• Jesse Ledbetter

Appraisers: New Dogs vs Old Tricks

In any industry, those with 25 years of experience or more will express that there are tricks/insights that they have picked up over the years, and without a doubt the principle of expertise after doing something 10,000 times is true. However, there is immense potential for the logical fallacy of arguments from incredulity. To put it simply - that can't be true because that's not how I've done it.

The appraisal industry from 30 years ago to now is radically different. It is sincerely hard to overstate this point. Whereas an appraiser in 2000 may have begun their career visiting the county office weekly, searching for comps in a telephone book-like document published by local agents and using an adjustment list that their mentor taught them, now, all of those things are non-existent and the last one is blatantly forbidden.


The distribution of data is so widespread that only the most rural of counties would require a visit. The MLS and even "off-market" sites are so prevalent that sale data is available in moments. Adjustments have to be supported by market data, not "they told me to." My work files include dozens of pivot charts for nearly every feature of a home, then regression analysis of those to show support of price value. However, some appraisers, and I'm sad to say it's the 25+ variety, still express that they're using old tricks. Here are some I hear often:


The agent/builder told me so VS data.

The builder said it costs this, so I adjusted that. The agent said they spent this so I adjusted that. This has never been acceptable. "We all know Cost equals Value," is perhaps the most famous joke in appraisal circles. Your $60,000 pool didn't add value to your $75,000 house. The $40,000 deck didn't add value in a market that only expects a $10,000 deck.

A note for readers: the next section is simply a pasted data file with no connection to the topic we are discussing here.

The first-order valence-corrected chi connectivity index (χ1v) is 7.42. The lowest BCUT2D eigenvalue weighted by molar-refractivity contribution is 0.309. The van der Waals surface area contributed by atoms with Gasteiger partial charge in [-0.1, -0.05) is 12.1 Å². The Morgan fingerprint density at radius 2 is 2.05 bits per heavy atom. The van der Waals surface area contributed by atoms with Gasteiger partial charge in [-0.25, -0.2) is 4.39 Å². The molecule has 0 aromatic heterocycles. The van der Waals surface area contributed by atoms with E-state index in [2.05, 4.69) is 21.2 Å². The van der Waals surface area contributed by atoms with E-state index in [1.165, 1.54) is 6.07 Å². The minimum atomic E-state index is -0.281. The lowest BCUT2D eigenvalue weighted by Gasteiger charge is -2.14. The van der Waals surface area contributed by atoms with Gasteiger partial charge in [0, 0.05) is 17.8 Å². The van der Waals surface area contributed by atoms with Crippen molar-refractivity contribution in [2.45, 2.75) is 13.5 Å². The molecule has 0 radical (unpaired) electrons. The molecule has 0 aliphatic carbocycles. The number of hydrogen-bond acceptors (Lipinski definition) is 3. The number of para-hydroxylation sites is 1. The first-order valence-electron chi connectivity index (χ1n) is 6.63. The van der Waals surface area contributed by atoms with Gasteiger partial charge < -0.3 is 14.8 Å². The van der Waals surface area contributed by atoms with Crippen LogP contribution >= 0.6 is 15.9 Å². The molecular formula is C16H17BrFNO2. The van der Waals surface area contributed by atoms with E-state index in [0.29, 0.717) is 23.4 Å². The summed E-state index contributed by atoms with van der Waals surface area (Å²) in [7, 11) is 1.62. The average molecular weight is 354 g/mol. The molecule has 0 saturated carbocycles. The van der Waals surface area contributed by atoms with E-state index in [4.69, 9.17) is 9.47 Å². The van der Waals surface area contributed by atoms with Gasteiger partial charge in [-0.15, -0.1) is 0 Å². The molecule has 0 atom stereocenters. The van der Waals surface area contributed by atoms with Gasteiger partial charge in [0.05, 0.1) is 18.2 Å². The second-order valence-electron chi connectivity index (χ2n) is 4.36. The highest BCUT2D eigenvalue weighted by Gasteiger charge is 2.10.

I've always adjusted... VS data.

Fireplaces... I still see appraisers adjusting for these, and again it's the 25+ crowd. In the last two years out of over 1000 sales I've done, I have seen 2 where the fireplace was certified by the seller that the fireplace was functional. .2% Think about that. Do you value things that you don't use, ever? How much is that do-dad worth that you don't use ever? Again, my piles of research of regression have never indicated a value to this. "But, but, the builder says...." See point one.


Land is worth $X,xxx an acre VS data.

This is comical. Which acre? The first or 500th? This is appraisal 101 - The Law of Diminishing Returns, the more of something you have, the less each unit is worth. I see appraisers using figures that have been out of date for 20 years and are linear in nature when there is SO MUCH DATA available to an appraiser who does 5 minutes worth of research to discover that land (like everything) obeys a power curve and can be easily calculated. "But, but the assessor says..." See point one.


The median age of appraisers in America is over 55. Most appraisers were trained by a relative that told them how to do it. This is a recipe for some very lazy old dogs. The good news is there are so many options for continuing education to teach them new tricks. However, the pride of experience can stand in the way of the first step of learning... admitting we were wrong all along.


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